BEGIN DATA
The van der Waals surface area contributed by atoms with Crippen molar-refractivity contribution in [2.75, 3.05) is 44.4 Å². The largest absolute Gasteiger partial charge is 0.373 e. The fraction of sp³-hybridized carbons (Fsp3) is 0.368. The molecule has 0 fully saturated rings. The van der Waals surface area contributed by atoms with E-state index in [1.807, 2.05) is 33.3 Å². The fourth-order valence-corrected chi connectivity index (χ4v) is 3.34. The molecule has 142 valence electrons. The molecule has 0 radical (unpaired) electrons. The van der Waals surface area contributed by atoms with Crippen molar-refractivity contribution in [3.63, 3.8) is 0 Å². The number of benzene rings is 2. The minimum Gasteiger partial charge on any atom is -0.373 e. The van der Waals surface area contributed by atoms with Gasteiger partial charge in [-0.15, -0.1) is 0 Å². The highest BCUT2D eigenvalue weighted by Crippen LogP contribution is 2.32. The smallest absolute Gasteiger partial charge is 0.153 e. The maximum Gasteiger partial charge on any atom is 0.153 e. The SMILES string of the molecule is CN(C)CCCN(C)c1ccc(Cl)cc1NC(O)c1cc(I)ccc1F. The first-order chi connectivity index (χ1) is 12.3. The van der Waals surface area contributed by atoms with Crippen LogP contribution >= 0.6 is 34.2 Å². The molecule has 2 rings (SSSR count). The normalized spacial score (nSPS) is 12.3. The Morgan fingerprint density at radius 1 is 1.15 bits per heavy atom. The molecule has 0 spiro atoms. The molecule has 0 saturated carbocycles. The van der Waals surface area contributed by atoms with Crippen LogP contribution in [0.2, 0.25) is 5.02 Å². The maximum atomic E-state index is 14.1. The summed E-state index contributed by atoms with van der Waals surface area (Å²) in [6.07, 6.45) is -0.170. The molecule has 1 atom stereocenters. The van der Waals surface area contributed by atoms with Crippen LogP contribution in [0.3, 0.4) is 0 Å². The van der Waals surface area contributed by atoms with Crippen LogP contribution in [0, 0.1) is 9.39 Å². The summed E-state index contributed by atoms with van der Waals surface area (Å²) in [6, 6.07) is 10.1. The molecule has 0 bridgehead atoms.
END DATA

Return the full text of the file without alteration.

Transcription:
The van der Waals surface area contributed by atoms with Crippen molar-refractivity contribution in [2.75, 3.05) is 44.4 Å². The largest absolute Gasteiger partial charge is 0.373 e. The fraction of sp³-hybridized carbons (Fsp3) is 0.368. The molecule has 0 fully saturated rings. The van der Waals surface area contributed by atoms with E-state index in [1.807, 2.05) is 33.3 Å². The fourth-order valence-corrected chi connectivity index (χ4v) is 3.34. The molecule has 142 valence electrons. The molecule has 0 radical (unpaired) electrons. The van der Waals surface area contributed by atoms with Crippen molar-refractivity contribution in [3.63, 3.8) is 0 Å². The number of benzene rings is 2. The minimum Gasteiger partial charge on any atom is -0.373 e. The van der Waals surface area contributed by atoms with Gasteiger partial charge in [-0.15, -0.1) is 0 Å². The highest BCUT2D eigenvalue weighted by Crippen LogP contribution is 2.32. The smallest absolute Gasteiger partial charge is 0.153 e. The maximum Gasteiger partial charge on any atom is 0.153 e. The SMILES string of the molecule is CN(C)CCCN(C)c1ccc(Cl)cc1NC(O)c1cc(I)ccc1F. The first-order chi connectivity index (χ1) is 12.3. The van der Waals surface area contributed by atoms with Crippen LogP contribution >= 0.6 is 34.2 Å². The molecule has 2 rings (SSSR count). The normalized spacial score (nSPS) is 12.3. The Morgan fingerprint density at radius 1 is 1.15 bits per heavy atom. The molecule has 0 spiro atoms. The molecule has 0 saturated carbocycles. The van der Waals surface area contributed by atoms with Crippen LogP contribution in [0.2, 0.25) is 5.02 Å². The maximum atomic E-state index is 14.1. The summed E-state index contributed by atoms with van der Waals surface area (Å²) in [6.07, 6.45) is -0.170. The molecule has 1 atom stereocenters. The van der Waals surface area contributed by atoms with Crippen LogP contribution in [0.3, 0.4) is 0 Å². The van der Waals surface area contributed by atoms with Crippen LogP contribution in [0, 0.1) is 9.39 Å². The summed E-state index contributed by atoms with van der Waals surface area (Å²) in [6, 6.07) is 10.1. The molecule has 0 bridgehead atoms.